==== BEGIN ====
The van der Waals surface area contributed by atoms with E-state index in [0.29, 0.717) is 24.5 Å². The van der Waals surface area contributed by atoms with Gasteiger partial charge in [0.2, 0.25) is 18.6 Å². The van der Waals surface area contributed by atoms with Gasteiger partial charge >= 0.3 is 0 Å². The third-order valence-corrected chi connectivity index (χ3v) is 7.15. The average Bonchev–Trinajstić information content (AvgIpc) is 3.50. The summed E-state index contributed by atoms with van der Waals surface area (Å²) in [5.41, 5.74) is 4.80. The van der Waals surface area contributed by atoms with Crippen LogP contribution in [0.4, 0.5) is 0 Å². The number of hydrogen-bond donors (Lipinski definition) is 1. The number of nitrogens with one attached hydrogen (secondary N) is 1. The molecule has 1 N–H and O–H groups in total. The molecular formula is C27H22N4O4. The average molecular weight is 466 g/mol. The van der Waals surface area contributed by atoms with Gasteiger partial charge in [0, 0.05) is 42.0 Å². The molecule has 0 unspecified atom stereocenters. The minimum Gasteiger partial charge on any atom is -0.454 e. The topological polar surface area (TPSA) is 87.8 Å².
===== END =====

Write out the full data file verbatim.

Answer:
The van der Waals surface area contributed by atoms with E-state index in [0.29, 0.717) is 24.5 Å². The van der Waals surface area contributed by atoms with Gasteiger partial charge in [0.2, 0.25) is 18.6 Å². The van der Waals surface area contributed by atoms with Gasteiger partial charge >= 0.3 is 0 Å². The third-order valence-corrected chi connectivity index (χ3v) is 7.15. The average Bonchev–Trinajstić information content (AvgIpc) is 3.50. The summed E-state index contributed by atoms with van der Waals surface area (Å²) in [5.41, 5.74) is 4.80. The van der Waals surface area contributed by atoms with Crippen LogP contribution in [0.4, 0.5) is 0 Å². The number of hydrogen-bond donors (Lipinski definition) is 1. The number of nitrogens with one attached hydrogen (secondary N) is 1. The molecule has 1 N–H and O–H groups in total. The molecular formula is C27H22N4O4. The average molecular weight is 466 g/mol. The van der Waals surface area contributed by atoms with Gasteiger partial charge in [0, 0.05) is 42.0 Å². The molecule has 0 unspecified atom stereocenters. The minimum Gasteiger partial charge on any atom is -0.454 e. The topological polar surface area (TPSA) is 87.8 Å².